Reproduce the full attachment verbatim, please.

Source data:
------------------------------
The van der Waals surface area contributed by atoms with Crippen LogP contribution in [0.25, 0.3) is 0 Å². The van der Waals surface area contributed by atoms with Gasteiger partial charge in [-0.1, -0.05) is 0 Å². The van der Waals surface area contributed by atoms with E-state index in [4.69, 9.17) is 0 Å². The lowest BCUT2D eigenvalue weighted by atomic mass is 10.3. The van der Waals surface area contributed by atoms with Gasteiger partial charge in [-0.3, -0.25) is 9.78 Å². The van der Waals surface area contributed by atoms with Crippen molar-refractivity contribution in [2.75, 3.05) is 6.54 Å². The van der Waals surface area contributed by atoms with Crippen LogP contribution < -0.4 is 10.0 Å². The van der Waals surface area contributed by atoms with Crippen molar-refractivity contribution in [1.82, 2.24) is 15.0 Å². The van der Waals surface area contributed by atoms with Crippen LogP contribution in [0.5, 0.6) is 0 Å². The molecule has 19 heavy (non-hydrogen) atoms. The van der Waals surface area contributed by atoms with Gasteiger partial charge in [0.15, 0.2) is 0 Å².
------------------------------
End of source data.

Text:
The van der Waals surface area contributed by atoms with Crippen LogP contribution in [0.25, 0.3) is 0 Å². The van der Waals surface area contributed by atoms with Gasteiger partial charge in [-0.1, -0.05) is 0 Å². The van der Waals surface area contributed by atoms with E-state index in [4.69, 9.17) is 0 Å². The lowest BCUT2D eigenvalue weighted by atomic mass is 10.3. The van der Waals surface area contributed by atoms with Gasteiger partial charge in [-0.3, -0.25) is 9.78 Å². The van der Waals surface area contributed by atoms with Crippen molar-refractivity contribution in [2.75, 3.05) is 6.54 Å². The van der Waals surface area contributed by atoms with Crippen LogP contribution < -0.4 is 10.0 Å². The van der Waals surface area contributed by atoms with Crippen molar-refractivity contribution in [1.82, 2.24) is 15.0 Å². The van der Waals surface area contributed by atoms with Crippen LogP contribution in [0.5, 0.6) is 0 Å². The molecule has 19 heavy (non-hydrogen) atoms. The van der Waals surface area contributed by atoms with Gasteiger partial charge in [0.15, 0.2) is 0 Å².